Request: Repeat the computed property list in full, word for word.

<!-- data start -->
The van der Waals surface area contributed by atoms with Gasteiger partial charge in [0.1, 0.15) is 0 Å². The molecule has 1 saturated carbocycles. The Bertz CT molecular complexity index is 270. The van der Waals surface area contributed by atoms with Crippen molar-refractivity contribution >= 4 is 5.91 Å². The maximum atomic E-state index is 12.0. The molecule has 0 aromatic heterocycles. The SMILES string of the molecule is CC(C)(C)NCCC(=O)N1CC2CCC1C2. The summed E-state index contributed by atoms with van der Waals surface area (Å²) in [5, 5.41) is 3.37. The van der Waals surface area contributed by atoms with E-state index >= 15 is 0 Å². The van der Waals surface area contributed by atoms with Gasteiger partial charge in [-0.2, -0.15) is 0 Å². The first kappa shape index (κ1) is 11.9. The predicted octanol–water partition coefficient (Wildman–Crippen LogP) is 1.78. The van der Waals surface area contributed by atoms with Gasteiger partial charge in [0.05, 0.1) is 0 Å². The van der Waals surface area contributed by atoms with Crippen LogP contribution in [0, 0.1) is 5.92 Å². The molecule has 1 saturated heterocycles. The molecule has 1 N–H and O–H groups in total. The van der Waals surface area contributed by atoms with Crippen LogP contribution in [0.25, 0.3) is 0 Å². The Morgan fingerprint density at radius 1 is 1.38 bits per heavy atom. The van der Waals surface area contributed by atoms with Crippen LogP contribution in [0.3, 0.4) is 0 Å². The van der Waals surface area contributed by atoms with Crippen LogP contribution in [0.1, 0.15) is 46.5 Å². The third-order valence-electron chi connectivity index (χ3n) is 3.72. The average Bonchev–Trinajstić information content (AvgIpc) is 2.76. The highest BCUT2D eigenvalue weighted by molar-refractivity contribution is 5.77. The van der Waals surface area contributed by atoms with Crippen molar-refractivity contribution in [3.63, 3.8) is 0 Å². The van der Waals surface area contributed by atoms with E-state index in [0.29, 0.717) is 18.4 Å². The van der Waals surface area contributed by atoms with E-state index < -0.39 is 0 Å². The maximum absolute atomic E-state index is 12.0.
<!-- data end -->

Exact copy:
The van der Waals surface area contributed by atoms with Gasteiger partial charge in [0.1, 0.15) is 0 Å². The molecule has 1 saturated carbocycles. The Bertz CT molecular complexity index is 270. The van der Waals surface area contributed by atoms with Crippen molar-refractivity contribution >= 4 is 5.91 Å². The maximum atomic E-state index is 12.0. The molecule has 0 aromatic heterocycles. The SMILES string of the molecule is CC(C)(C)NCCC(=O)N1CC2CCC1C2. The summed E-state index contributed by atoms with van der Waals surface area (Å²) in [5, 5.41) is 3.37. The van der Waals surface area contributed by atoms with E-state index >= 15 is 0 Å². The van der Waals surface area contributed by atoms with Gasteiger partial charge in [-0.2, -0.15) is 0 Å². The first kappa shape index (κ1) is 11.9. The predicted octanol–water partition coefficient (Wildman–Crippen LogP) is 1.78. The van der Waals surface area contributed by atoms with Gasteiger partial charge in [0.05, 0.1) is 0 Å². The van der Waals surface area contributed by atoms with Crippen LogP contribution in [0, 0.1) is 5.92 Å². The molecule has 1 saturated heterocycles. The molecule has 1 N–H and O–H groups in total. The van der Waals surface area contributed by atoms with Crippen LogP contribution in [0.25, 0.3) is 0 Å². The Morgan fingerprint density at radius 1 is 1.38 bits per heavy atom. The van der Waals surface area contributed by atoms with Crippen LogP contribution in [0.3, 0.4) is 0 Å². The van der Waals surface area contributed by atoms with Crippen LogP contribution in [0.1, 0.15) is 46.5 Å². The third-order valence-electron chi connectivity index (χ3n) is 3.72. The average Bonchev–Trinajstić information content (AvgIpc) is 2.76. The highest BCUT2D eigenvalue weighted by molar-refractivity contribution is 5.77. The van der Waals surface area contributed by atoms with Crippen molar-refractivity contribution in [3.63, 3.8) is 0 Å². The van der Waals surface area contributed by atoms with E-state index in [0.29, 0.717) is 18.4 Å². The van der Waals surface area contributed by atoms with E-state index < -0.39 is 0 Å². The maximum absolute atomic E-state index is 12.0.